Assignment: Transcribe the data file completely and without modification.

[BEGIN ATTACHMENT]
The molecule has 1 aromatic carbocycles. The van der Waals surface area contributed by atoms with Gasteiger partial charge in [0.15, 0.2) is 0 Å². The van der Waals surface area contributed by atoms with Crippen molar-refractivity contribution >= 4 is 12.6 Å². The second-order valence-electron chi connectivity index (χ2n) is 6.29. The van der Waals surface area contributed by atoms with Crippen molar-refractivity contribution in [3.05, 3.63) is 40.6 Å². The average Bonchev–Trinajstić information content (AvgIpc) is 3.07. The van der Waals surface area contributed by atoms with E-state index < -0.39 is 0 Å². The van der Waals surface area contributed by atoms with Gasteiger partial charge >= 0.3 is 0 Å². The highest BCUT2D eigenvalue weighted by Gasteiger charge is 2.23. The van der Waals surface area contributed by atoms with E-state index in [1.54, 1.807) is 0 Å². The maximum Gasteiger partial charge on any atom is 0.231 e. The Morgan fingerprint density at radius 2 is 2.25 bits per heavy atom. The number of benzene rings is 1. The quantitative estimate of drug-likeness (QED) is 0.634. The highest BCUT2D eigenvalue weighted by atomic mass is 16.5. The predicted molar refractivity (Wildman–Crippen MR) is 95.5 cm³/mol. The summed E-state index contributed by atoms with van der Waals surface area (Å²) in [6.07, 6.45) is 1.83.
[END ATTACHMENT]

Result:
The molecule has 1 aromatic carbocycles. The van der Waals surface area contributed by atoms with Gasteiger partial charge in [0.15, 0.2) is 0 Å². The van der Waals surface area contributed by atoms with Crippen molar-refractivity contribution >= 4 is 12.6 Å². The second-order valence-electron chi connectivity index (χ2n) is 6.29. The van der Waals surface area contributed by atoms with Crippen molar-refractivity contribution in [3.05, 3.63) is 40.6 Å². The average Bonchev–Trinajstić information content (AvgIpc) is 3.07. The van der Waals surface area contributed by atoms with E-state index < -0.39 is 0 Å². The van der Waals surface area contributed by atoms with Gasteiger partial charge >= 0.3 is 0 Å². The highest BCUT2D eigenvalue weighted by Gasteiger charge is 2.23. The van der Waals surface area contributed by atoms with E-state index in [1.54, 1.807) is 0 Å². The maximum Gasteiger partial charge on any atom is 0.231 e. The Morgan fingerprint density at radius 2 is 2.25 bits per heavy atom. The number of benzene rings is 1. The quantitative estimate of drug-likeness (QED) is 0.634. The highest BCUT2D eigenvalue weighted by atomic mass is 16.5. The predicted molar refractivity (Wildman–Crippen MR) is 95.5 cm³/mol. The summed E-state index contributed by atoms with van der Waals surface area (Å²) in [6.07, 6.45) is 1.83.